12 Arrangement Ideas to Maximize Condo Spaces

Condo Design.

“How can you live in a cramped 20-square-meter hole? Can you breathe in there?”

These are the questions that most studio type condo owners and renters usually get. And it can be frustrating. Sometimes, it seems like a colossal waste of time to make people understand that vertical living doesn’t mean being trapped in a tiny hole. It doesn’t mean being trapped at all. Space, for the highly-creative and ingenious homeowners, is never really an issue.

However big or small the space, you can control it. Designing a studio-type condo unit may have its unique challenges, but so does designing for a three-bedroom penthouse unit. Size, in this case shouldn’t matter. While it may seem simpler to redesign the entire condo, there are adjustments you can make to solve the space issue. Creativity, knowing what you want and need, and smart designing tactics matter.

If you are looking for a studio-type condo design that works for you and your lifestyle, keep on reading. No, you are not limited to a small bed, a small table, and probably a floor lamp in a corner. Your place can be as cozy as you want it to be. Here are efficient ways to arrange furniture and ways to make the most of studio-type condo spaces.

 

Keep it open

keep it open

Photo courtesy of Polygon Realty Limited via Flickr

An open-space floor plan is becoming more popular among condo owners. This layout is a free-flowing and functional design. It is compact but does not feel crowded. In most cases, the open-floor plan is the combination of the kitchen, dining, and the living room areas. In a studio condo however, this includes the bedroom.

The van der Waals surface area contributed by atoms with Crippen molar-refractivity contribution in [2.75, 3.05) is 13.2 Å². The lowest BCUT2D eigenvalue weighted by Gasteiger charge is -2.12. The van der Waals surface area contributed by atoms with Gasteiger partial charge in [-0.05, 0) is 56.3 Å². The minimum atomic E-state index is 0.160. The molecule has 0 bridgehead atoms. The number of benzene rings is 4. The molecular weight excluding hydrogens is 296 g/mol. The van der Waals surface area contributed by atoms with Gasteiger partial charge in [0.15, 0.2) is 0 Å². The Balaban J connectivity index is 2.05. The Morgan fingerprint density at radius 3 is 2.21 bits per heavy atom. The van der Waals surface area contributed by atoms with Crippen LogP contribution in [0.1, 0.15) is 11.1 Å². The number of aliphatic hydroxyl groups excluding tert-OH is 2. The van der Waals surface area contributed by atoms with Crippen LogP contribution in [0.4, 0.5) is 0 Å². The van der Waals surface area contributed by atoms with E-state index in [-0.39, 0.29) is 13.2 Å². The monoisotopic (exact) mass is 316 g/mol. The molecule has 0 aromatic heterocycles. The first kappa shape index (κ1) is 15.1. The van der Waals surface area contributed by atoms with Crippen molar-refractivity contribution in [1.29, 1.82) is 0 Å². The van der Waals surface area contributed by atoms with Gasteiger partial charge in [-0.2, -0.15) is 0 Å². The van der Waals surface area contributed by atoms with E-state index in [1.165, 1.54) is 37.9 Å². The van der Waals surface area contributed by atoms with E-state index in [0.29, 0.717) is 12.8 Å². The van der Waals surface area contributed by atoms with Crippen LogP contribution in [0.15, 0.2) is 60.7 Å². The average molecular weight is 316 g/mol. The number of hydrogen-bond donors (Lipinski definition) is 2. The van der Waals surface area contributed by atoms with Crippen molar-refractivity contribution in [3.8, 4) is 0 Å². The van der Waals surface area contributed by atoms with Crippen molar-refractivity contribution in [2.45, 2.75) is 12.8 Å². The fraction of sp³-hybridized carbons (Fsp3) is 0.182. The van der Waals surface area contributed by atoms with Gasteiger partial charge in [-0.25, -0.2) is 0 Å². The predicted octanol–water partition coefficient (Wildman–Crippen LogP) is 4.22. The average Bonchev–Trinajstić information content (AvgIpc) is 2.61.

Among the benefits of open living is that it naturally integrates everyday living. This means you can cook and watch TV from the living area at the same time. Less walls and dividers also encourage natural light to flow through the unit. And because no room is confined, even a studio can create the illusion of a bigger space with this design layout.

 

Build a loft

build a loft

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One of the best arrangements for studio-type condos is having a loft or mezzanine. This is especially achievable in units with high ceilings. A loft apartment is both classic and chic, and several architectural perks come with its innate flexibility. The industrial-type details make this layout interesting and functional. You can set up your bedroom on top and maintain an office downstairs.

 

Group by function

Make the space look bigger and more functional by having in your condo. Arrange your furniture by function. For example, if you have a desk for office work, keep it close to a bookshelf and a couch where you can easily lay down and read a book. Keep the dining table close to the kitchen.

 

A little privacy

little privacy

Photo courtesy of Architecture and Design via Pinterest

For some people, bedrooms are extremely private spaces. You can take a peek into everything but bedrooms are off-limits. But if you are designing a studio-type condo, privacy can be a little hard to achieve. What you can easily do is to get a stylish divider to set the bedroom apart. If possible, get one that serves double duty such as a shelf for books and other knick knacks. You can also go for a trunk or a chest that can double as your night table.

 

Float the furniture

float the furniture

Photo courtesy of iemo via Pinterest